The Sanctum

Welcome, traveller. This be the realm of Jay Niner, where everything be possible, and nothing ever happens. If, perchance, thou wisheth to tarry, then find thou a page from the Grimoire and read. For we are here in eternity, and we are in medias res.


I believe I can fly....

I believe I can fly... I believe I can lie... with my brains splattered on the road.
I don't know why, but since i was 5, i've been told that suicide is an offense.
Why on earth do humans, of all the animals on earth, take this road when everything else fails? The final step on the road to perdition. An attractive proposition to the most twisted of minds, and to the sanest alive.
I'm sorry, perhaps that didn't make any sense. In this world, people have simply stopped caring. I know I have. Things happen, and more importantly, shit happens. And when the shit hits the fan, somebody's got to clean it. And the only time I'll be cleaning is when it hits my fan.
And following that, the rest of the world doesn't exist on my plane. People die, people live, the moon explodes, apocalypse is now.
It doesn't matter one bit;
I'll not move from where I sit.
The world is one goddam mess,
A shit-hole, a pool of cess.
In that world we eke out a life
A world of constant violence & strife.
For all those dreamers out there, don't wake up. You'll like this world better than your dream when it comes true. For humans cannot live without suffering, they cannot endure without complaining. It's a world of endless night.
But hey, this is just my perception. Y'all out there are free to think differently. This world does allow us the freedom of speech, don't it?


Time and again...

The year: 2009. Is is a new year? Check. Is it any different from the last year? Too early to tell.
Maybe I should try to write something that resembles a blog instead of my usual poem. What the hell, though, let's give it a shot.
The days are long in more ways than one; I have more work to do. Something I didn't even think was possible right now, not on top of my already loaded schedule.
Time is an interesting thing. It's said to be like a river; you can never put your hand in the same water twice. Once it's gone, it's gone. Or maybe Time is not the river, we are. We're moving and time is standing still. And because we're moving, we can't catch the same time twice. All of us look back and think; hell, instead of doing that, I could have done this, and saved myself some time here. Of course, the problem with Carpe Diem, "sieze the day", is that although everyone wants to live in the present, nobody can.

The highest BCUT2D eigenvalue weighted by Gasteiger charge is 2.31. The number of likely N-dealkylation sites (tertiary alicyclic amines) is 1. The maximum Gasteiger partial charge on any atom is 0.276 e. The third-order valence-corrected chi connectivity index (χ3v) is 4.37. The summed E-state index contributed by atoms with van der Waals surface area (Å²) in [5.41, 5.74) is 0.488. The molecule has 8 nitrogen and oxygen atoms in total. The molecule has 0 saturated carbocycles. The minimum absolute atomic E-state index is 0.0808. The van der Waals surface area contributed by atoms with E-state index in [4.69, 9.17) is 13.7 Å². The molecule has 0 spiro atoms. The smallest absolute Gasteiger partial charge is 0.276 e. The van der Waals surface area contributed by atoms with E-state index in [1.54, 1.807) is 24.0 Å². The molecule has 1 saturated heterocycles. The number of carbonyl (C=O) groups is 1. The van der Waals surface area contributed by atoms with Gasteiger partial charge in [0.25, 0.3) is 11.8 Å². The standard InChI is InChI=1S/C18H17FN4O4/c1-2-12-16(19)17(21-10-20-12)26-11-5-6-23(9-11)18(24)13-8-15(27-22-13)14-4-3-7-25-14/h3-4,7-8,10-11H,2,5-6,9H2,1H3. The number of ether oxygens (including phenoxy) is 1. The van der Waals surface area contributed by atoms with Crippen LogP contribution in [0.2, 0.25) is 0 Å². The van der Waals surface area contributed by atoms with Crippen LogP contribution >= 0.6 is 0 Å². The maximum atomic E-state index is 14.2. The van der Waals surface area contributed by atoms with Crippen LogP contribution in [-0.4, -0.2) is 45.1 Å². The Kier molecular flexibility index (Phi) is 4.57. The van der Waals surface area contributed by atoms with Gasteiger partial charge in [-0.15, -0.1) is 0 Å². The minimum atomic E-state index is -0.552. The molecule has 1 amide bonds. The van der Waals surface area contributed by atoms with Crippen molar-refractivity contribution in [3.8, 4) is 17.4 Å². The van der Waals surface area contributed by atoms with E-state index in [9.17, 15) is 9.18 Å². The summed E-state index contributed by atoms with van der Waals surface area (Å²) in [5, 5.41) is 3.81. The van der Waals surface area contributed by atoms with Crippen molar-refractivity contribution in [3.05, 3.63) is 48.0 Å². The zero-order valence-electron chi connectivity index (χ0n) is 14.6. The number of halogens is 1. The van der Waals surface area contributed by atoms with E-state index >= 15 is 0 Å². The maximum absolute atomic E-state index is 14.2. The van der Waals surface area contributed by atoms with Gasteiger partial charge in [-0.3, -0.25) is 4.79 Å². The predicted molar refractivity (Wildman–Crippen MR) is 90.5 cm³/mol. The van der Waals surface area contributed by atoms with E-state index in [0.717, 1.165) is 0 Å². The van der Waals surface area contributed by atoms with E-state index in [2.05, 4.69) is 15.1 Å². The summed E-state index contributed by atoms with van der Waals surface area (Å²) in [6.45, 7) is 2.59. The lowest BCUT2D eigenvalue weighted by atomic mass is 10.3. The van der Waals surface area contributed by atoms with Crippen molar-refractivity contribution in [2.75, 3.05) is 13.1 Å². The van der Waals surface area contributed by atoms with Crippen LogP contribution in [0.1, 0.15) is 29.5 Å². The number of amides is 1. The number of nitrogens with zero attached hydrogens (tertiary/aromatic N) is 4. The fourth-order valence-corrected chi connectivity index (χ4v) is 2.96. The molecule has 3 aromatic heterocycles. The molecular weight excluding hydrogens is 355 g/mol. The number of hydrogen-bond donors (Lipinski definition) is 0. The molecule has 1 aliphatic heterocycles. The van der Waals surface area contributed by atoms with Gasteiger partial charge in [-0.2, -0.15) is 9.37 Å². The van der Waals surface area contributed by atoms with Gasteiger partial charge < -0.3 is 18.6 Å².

We're slaves to our own system; a system which forces us to go out of nature's natural instincts and do things other than what nature made us to do; we work. Not just for roti, kapda and makaan, but for a good education. For a good car (i.e. a murcielago or so), a good house (the buckingham palace would do), a good time (nightclubs, cocaine, director's special) and so on. The fact that they impinge on the natural system of our bodies and minds means nothing to us; it only justifies the truth of "carpe diem". I look back and think; why on earth did we evolve? If we humans had stayed apes then none of this would have happened. And another question:
what prompted this evolution? What was it that nature did to differentiate us from the monkeys that are our cousins? And why monkeys? It could have been dogs, cats, fishes, or insects. Perhaps there was something in the species itself that prompted evolution. A chilling thought comes to my mind. It's said that nature abhores a vaccuum. It's also seen that when one species vanishes from a habitat, another is evolved to take its place and right the balance. Could it be that before humans evolved from monkeys, there was another race that walked the earth?
Interesting, but chilling. Now I know what comes of reading too many fantasy novels.
"The Call of Cthulhu" is a fantasy novel by the famous H.P. Lovecraft, who prompted the arrival of a series of "Lovecraftian" novels, most of which are centered around the antagonist of the above mentioned novel, Cthulhu, the high priest of the Great Old Ones. Although barely 16 pages in size (or maybe my ebook is abridged) it gives a vivid idea of something that could have happened before our time, before humans existed. Again, this comes of reading too much fantasy. The story, which starts from "The horror in clay" and ends in "the madness at sea" where Cthulhu actually rises from the water from his mystical R'lyeh, is incredibly gripping, and perhaps, in my opinion, one of the most brilliant novels written. There is much of it that goes unanswered, and what with Lovecraft's style of writing, it simply conveys the idea: 'you tell me what could have happened', in response to every question I can think of.
This blog keeps swerving from one topic to another. Typical, I guess. If you don't know where you want to go when you start, you get to some place completely different. There will be a continuation to this blog, but this tomfoolery will have to end right here.